As the Seaport District rapidly transitions into a bustling neighborhood, one section of that vast territory remains grossly underutilized — neither a community nor a commercial hub, just fallow.
But, this being Boston, attempts to fill in those vacant acres along the D Street corridor near the Boston Convention & Exhibition Center will, of course, have their detractors. Such is life in a part of town where once even using the name “Seaport District” — instead of Southie — could earn the uninitiated a stern reprimand.
The Massachusetts Convention Center Authority, which owns the land it no longer needs for its own future expansion, has two promising bids in hand to turn three parcels totaling 6.2 acres into something other than the dustbins they currently are. This is good news, right?
Well, not to four local politicians who seem to think it’s a distressing development.
State Senator Nick Collins, Representative David Biele, Boston City Council President Ed Flynn, and Councilor Michael Flaherty sent a letter to MCCA executive director David Gibbons calling for a halt in the proposed development of the three MCCA-owned parcels, two on D Street, and one on E Street, under a 99-year ground lease.
“We haven’t seen anything like this in our careers,” they wrote. “Your decision to bypass the residents of South Boston and its elected officials by providing no opportunity for meaningful community process and input is alarming to say the least.”
The letter raised the issue of the original land-taking about a decade ago to allow for possible expansion of the BCEC, which did make use of the state’s eminent domain powers (albeit in a “friendly taking” in which the seller consented and turned a tidy profit). And eminent domain does indeed require a public purpose, an issue raised by the four politicians.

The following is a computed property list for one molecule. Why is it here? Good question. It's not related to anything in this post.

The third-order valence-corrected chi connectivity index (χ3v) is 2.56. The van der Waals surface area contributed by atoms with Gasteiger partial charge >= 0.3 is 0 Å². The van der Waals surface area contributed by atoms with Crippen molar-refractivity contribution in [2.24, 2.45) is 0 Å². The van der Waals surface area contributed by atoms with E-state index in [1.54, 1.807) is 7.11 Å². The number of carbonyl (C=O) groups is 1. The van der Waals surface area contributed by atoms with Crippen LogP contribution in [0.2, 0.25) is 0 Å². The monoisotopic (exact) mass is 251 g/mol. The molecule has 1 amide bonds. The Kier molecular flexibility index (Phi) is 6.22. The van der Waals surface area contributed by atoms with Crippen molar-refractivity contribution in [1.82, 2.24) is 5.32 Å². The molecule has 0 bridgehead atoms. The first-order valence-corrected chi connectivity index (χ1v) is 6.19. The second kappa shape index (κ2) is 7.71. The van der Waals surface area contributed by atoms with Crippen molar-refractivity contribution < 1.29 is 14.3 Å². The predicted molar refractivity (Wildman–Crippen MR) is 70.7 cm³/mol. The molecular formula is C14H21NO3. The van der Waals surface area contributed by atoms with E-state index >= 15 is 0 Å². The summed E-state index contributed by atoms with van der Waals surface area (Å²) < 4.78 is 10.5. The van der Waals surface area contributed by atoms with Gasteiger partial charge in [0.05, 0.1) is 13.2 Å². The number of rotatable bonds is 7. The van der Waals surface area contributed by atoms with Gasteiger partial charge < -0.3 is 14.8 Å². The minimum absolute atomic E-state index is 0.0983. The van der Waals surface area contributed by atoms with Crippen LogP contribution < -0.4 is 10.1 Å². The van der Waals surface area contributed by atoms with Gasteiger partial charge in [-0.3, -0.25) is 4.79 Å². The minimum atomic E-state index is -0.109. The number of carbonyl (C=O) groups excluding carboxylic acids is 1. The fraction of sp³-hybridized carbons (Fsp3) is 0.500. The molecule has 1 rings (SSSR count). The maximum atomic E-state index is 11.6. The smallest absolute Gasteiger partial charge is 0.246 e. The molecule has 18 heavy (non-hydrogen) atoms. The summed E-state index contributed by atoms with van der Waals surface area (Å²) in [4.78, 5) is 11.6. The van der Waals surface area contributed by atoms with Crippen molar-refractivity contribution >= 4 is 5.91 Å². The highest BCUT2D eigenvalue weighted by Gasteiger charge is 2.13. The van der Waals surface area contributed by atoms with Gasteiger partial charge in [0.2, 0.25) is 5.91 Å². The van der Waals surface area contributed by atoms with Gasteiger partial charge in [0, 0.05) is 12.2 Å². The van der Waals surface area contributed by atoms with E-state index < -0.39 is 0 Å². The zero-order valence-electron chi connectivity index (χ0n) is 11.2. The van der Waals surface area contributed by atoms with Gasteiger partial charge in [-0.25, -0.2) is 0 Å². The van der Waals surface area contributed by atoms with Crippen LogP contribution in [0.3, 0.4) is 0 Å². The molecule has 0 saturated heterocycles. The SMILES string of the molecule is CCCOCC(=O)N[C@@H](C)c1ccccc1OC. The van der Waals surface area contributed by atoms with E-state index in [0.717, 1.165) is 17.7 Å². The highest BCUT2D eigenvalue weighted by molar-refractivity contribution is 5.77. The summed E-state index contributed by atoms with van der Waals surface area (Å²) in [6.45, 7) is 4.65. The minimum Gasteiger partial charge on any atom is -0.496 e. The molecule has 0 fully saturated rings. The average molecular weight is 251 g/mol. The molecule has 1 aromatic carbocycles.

There is a plan on the drawing boards for a $400 million expansion and modernization of the BCEC, including the addition of a ballroom and a new D Street entrance — the Pavilion on D — but nothing that would require use of the three parcels in question, which do not adjoin the BCEC property.
So what public purpose could be served instead? Decades ago, before the BCEC took the land, it was being eyed as the site of 585 residential units. Then the 2007-2008 recession hit the real estate market.
Sadly, neither of the two bids received by the MCCA contain any mention of housing. But they still have worthy features.
The bid by Cronin Development proposes three towers on the D Street parcel, the tallest at 214 feet, with two connected by a sky bridge and totaling about 1.1 million square feet of office, lab, and retail space, plus a third tower on E Street. The D Street complex would include a grocery store — much needed in that part of town — a food hall, performance space, and an art gallery with a relationship to the Pensole Lewis College of Business and Design, a historically Black college in Detroit.
A second bid by Boston Global Investors proposes three buildings totaling 550,000 square feet, also largely devoted to office and lab space, plus a 64,000-square-foot grocery store with a “green roof” for urban farming and community functions. A second phase on the E Street property would include lab space and a possible biomanufacturing facility plus open space.
Both proposals include underground parking, much of it reserved for use by the BCEC, and office space for the MCCA required by its request for proposals.
What the MCCA also wants is a return on an investment — an investment made by a previous board and a previous administration, but one which helped create a vast wasteland of unused assets. The income from the lease in question could help finance the proposed BCEC expansion, which would have to be approved by the Legislature. The expansion would in turn help cover the gap that closing the Hynes Convention Center for a possible two-year renovation — should that be approved by lawmakers — would require.
Making use of those vacant parcels is a win-win-win for the city, the neighborhood, and the convention center. It shouldn’t be left to the whim of a handful of those with a far narrower agenda.
Editorials represent the views of the Boston Globe Editorial Board. Follow us on Twitter at @GlobeOpinion.